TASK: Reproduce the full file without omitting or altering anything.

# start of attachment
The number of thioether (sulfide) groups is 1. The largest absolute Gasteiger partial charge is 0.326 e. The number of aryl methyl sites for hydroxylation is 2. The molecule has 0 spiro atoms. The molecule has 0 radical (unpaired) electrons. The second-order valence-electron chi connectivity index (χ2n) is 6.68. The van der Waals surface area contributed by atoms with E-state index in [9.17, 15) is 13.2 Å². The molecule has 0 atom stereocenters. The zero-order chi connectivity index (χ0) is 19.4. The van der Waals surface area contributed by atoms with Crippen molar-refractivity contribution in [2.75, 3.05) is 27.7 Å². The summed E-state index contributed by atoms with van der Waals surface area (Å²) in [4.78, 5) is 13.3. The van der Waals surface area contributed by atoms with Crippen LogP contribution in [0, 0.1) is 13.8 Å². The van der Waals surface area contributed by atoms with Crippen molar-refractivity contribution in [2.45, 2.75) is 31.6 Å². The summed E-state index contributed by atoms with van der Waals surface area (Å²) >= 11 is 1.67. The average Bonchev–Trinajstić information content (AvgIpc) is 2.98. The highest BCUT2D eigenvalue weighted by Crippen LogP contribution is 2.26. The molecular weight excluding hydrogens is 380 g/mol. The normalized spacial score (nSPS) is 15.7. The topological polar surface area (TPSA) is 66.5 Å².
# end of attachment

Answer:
The number of thioether (sulfide) groups is 1. The largest absolute Gasteiger partial charge is 0.326 e. The number of aryl methyl sites for hydroxylation is 2. The molecule has 0 spiro atoms. The molecule has 0 radical (unpaired) electrons. The second-order valence-electron chi connectivity index (χ2n) is 6.68. The van der Waals surface area contributed by atoms with E-state index in [9.17, 15) is 13.2 Å². The molecule has 0 atom stereocenters. The zero-order chi connectivity index (χ0) is 19.4. The van der Waals surface area contributed by atoms with Crippen molar-refractivity contribution in [2.75, 3.05) is 27.7 Å². The summed E-state index contributed by atoms with van der Waals surface area (Å²) in [4.78, 5) is 13.3. The van der Waals surface area contributed by atoms with Crippen LogP contribution in [0, 0.1) is 13.8 Å². The van der Waals surface area contributed by atoms with Crippen molar-refractivity contribution in [2.45, 2.75) is 31.6 Å². The summed E-state index contributed by atoms with van der Waals surface area (Å²) >= 11 is 1.67. The average Bonchev–Trinajstić information content (AvgIpc) is 2.98. The highest BCUT2D eigenvalue weighted by Crippen LogP contribution is 2.26. The molecular weight excluding hydrogens is 380 g/mol. The normalized spacial score (nSPS) is 15.7. The topological polar surface area (TPSA) is 66.5 Å².